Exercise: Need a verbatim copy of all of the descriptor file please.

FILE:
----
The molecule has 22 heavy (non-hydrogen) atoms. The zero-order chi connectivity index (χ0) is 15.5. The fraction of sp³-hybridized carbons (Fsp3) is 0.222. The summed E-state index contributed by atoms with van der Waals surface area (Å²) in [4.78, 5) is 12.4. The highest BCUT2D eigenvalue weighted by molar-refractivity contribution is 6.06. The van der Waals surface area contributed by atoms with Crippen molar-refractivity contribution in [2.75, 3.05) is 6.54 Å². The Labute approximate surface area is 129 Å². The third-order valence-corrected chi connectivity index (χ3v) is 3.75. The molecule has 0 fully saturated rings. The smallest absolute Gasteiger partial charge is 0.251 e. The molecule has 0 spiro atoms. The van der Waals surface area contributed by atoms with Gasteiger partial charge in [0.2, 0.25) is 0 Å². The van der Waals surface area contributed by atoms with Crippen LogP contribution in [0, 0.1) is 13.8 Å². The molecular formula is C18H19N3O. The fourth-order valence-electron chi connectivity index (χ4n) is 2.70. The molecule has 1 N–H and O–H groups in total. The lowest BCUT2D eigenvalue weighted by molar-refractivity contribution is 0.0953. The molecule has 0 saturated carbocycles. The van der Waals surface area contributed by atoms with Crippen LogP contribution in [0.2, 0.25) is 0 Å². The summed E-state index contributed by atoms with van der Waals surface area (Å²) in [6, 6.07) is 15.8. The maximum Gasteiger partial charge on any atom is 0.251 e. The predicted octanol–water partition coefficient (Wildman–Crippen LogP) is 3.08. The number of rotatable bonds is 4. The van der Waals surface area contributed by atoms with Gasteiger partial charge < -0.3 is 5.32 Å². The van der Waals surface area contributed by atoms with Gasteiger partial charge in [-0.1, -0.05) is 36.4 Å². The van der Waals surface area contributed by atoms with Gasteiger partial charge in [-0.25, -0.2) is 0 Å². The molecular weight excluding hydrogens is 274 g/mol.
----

The molecule has 22 heavy (non-hydrogen) atoms. The zero-order chi connectivity index (χ0) is 15.5. The fraction of sp³-hybridized carbons (Fsp3) is 0.222. The summed E-state index contributed by atoms with van der Waals surface area (Å²) in [4.78, 5) is 12.4. The highest BCUT2D eigenvalue weighted by molar-refractivity contribution is 6.06. The van der Waals surface area contributed by atoms with Crippen molar-refractivity contribution in [2.75, 3.05) is 6.54 Å². The Labute approximate surface area is 129 Å². The third-order valence-corrected chi connectivity index (χ3v) is 3.75. The molecule has 0 fully saturated rings. The smallest absolute Gasteiger partial charge is 0.251 e. The molecule has 0 spiro atoms. The van der Waals surface area contributed by atoms with Gasteiger partial charge in [0.2, 0.25) is 0 Å². The van der Waals surface area contributed by atoms with Crippen LogP contribution in [0, 0.1) is 13.8 Å². The molecular formula is C18H19N3O. The fourth-order valence-electron chi connectivity index (χ4n) is 2.70. The molecule has 1 N–H and O–H groups in total. The lowest BCUT2D eigenvalue weighted by molar-refractivity contribution is 0.0953. The molecule has 0 saturated carbocycles. The van der Waals surface area contributed by atoms with Crippen LogP contribution in [0.2, 0.25) is 0 Å². The summed E-state index contributed by atoms with van der Waals surface area (Å²) in [6, 6.07) is 15.8. The maximum Gasteiger partial charge on any atom is 0.251 e. The predicted octanol–water partition coefficient (Wildman–Crippen LogP) is 3.08. The number of rotatable bonds is 4. The van der Waals surface area contributed by atoms with Gasteiger partial charge < -0.3 is 5.32 Å². The van der Waals surface area contributed by atoms with Gasteiger partial charge in [-0.1, -0.05) is 36.4 Å². The van der Waals surface area contributed by atoms with Gasteiger partial charge in [-0.25, -0.2) is 0 Å². The molecular weight excluding hydrogens is 274 g/mol.